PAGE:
A couple of weeks ago, I had to go out of town on a business trip. My drive to LAX is about 30 miles, which isn’t a big deal, but EV drivers have to pay to charge and it’s all uphill on the way back (uphill driving uses more juice). Consequently, I opted to take my wife’s hybrid while she drove my Ford Focus Electric for the first time.
Her EV range anxiety story follows (a big thanks to my wife, Tanya, for being a good sport and letting me post this):[quote ]My husband, a Ford Focus Electric vehicle driver, recently took a trip where he needed to take my Ford Escape Hybrid. I was excited to drive a brand new car! Super excited about the Sirius XM channels (Alt 80’s, here I come!) and I was completely exuberant about being able to drive in the carpool lane.
My first day driving the EV was awesome! I was jamming to my 80s tunes, driving in the carpool lane and happy that I got to work 15 minutes earlier than normal. Being that we live in LA and it was summer – it was a baker so thank goodness the Ford Focus EV has really powerful AC!
All was going great until I realized that I was eating power like a hungry Pac-Man (Yes, I am dating myself but the 80s channel should have told you that already).
On my way home, I started to look down at the electric charge status and was startled to see that my 75-mile range was now down to 35 miles. How could that be when I only live 18 miles from work?! As my husband was traveling, I had to drop off my son at school (uphill from my house), drive to work (18 miles), drive to my in-laws to pick up my son (uphill) and then drive us home (uphill and coast downhill to home). By the time we got home, I only had 10 miles left on the battery charge. I was freaked out to say the least.
Well, in the next few days, I learned that the AC takes power, the radio takes power, and that your braking could actually give you back some power.
(Aside: I need to apologize to all of those So Cal drivers who were giving me a certain hand gesture because I was driving 45 miles per hour in the car pool lane in order to save on my battery.)
By the third day of driving the EV, I was sweating profusely (no AC), listening to traffic (no XM), and so panicked that I wouldn’t get home that I made my in-laws take their phone with them wherever they went as I was sure that the car would die on my way home. Sure enough, as I was cresting the hill to our exit ramp, the 10-mile warning light turned on. I was just praying that I could make it to the top of the hill and coast down to our house, which fortunately did happen.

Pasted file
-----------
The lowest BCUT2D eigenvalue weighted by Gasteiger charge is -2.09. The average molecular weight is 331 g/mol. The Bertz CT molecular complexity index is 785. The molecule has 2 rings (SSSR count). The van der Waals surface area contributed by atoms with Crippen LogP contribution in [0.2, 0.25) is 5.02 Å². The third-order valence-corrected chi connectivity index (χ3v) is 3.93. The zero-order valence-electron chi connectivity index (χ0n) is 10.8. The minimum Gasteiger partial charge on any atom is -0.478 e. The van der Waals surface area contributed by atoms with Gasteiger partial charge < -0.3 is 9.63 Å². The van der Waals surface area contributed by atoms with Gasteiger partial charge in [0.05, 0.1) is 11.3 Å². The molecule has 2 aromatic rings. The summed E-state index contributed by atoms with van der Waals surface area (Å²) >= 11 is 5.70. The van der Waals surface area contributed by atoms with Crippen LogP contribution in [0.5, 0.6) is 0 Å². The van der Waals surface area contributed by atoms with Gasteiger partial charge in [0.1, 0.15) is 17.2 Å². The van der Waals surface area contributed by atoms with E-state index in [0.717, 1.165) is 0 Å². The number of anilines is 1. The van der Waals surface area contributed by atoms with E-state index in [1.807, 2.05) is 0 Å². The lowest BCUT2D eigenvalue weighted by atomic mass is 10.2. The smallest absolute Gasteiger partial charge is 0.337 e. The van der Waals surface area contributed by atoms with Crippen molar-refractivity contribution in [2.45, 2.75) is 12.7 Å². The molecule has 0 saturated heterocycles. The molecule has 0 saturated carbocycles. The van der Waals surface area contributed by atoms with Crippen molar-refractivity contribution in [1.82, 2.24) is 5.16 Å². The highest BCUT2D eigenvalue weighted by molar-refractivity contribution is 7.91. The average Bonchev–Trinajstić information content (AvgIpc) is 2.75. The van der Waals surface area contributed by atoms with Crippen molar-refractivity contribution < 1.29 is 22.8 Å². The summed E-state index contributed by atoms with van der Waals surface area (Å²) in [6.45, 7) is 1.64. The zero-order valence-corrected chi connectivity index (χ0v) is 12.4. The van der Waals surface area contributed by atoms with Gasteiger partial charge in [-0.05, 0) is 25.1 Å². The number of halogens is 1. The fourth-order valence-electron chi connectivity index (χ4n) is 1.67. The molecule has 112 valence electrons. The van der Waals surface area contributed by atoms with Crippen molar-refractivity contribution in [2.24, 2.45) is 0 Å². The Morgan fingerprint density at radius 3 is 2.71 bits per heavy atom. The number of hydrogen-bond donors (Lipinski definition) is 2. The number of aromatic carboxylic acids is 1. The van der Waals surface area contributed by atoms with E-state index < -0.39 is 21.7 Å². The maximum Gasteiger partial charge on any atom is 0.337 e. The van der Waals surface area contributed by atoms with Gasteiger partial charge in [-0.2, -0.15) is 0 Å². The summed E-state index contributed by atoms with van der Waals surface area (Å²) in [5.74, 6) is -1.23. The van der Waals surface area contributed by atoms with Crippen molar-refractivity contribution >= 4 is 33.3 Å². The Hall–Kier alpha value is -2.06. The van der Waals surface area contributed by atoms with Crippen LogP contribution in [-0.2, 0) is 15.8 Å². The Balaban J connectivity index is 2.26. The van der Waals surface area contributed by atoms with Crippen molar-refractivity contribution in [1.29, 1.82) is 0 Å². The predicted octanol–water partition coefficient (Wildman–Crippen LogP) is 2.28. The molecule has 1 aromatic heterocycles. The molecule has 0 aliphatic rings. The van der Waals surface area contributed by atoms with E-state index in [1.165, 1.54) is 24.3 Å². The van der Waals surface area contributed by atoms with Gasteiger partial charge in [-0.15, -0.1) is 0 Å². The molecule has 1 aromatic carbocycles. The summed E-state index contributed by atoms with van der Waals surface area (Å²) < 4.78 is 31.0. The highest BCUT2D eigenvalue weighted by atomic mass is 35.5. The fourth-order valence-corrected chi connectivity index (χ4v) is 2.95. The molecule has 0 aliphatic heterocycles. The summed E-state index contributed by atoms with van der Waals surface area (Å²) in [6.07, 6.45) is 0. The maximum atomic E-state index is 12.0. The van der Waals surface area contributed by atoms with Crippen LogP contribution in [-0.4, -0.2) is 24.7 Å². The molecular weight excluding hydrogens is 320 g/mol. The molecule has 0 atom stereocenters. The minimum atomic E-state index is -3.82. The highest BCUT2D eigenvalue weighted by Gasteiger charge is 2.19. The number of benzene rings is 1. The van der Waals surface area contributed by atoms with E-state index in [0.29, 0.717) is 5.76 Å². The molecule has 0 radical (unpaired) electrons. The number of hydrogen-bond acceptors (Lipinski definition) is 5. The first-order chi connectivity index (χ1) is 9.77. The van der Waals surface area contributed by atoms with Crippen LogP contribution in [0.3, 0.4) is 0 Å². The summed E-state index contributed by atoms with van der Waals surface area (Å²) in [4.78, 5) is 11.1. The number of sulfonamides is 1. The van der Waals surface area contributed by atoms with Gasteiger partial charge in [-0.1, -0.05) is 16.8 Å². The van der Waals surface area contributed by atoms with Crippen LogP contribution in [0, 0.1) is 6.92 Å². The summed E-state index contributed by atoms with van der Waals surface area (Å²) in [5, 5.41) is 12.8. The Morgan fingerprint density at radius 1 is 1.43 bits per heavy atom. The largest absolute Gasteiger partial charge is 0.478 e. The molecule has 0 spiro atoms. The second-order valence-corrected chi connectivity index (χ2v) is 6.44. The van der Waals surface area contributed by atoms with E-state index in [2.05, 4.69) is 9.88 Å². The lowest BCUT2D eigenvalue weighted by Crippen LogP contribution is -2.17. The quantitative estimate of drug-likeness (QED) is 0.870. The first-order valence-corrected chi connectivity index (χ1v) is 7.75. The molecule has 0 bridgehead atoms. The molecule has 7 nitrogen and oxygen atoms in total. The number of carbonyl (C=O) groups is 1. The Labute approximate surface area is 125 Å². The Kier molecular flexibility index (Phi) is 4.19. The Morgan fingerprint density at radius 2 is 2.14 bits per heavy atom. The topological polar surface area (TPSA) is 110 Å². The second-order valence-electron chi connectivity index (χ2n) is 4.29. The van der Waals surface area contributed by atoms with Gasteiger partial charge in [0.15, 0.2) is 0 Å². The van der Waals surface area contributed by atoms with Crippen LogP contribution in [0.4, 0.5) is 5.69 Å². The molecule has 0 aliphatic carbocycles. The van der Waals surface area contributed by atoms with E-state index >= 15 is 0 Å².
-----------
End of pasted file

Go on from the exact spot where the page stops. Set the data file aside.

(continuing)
The minute Brad got home I almost threw the keys at him and said – ‘I want my hybrid back!’ I loved his car, the XM, and the carpool lane, but the fear of ‘running out of gas’ turned the awesome experience into a nightmare for me. I really want my next car to be an electric vehicle, but I think I need EV therapy and a longer charge range.
At the very least, my very large building needs to put in a few dozen charge stations which I believe would resolve my ‘running out of gas’ fears.[/quote]
So there you go, EV range anxiety in its purest, rawest form. And this story is from someone who has graciously allowed me to immerse myself, and our entire family, in the EV industry.
Despite all of that, in order for my wife to want an EV, she’s still waiting for the following:
- Her company to provide EV charging stations in the parking lot
- An EV with a bigger or longer-lasting battery so she can run her AC at full tilt all the time
- Alternative charging options that make charging up as convenient gassing up
We’re doing what we can for numbers 1 and 3, but the industry and infrastructure have a long way to go. At EV Connect, we’re proud to be here at this stage in EV history and we’re glad you are too.
Hey Tanya – Send me the name of your building’s parking manager, so we can EVangelize their parking lot!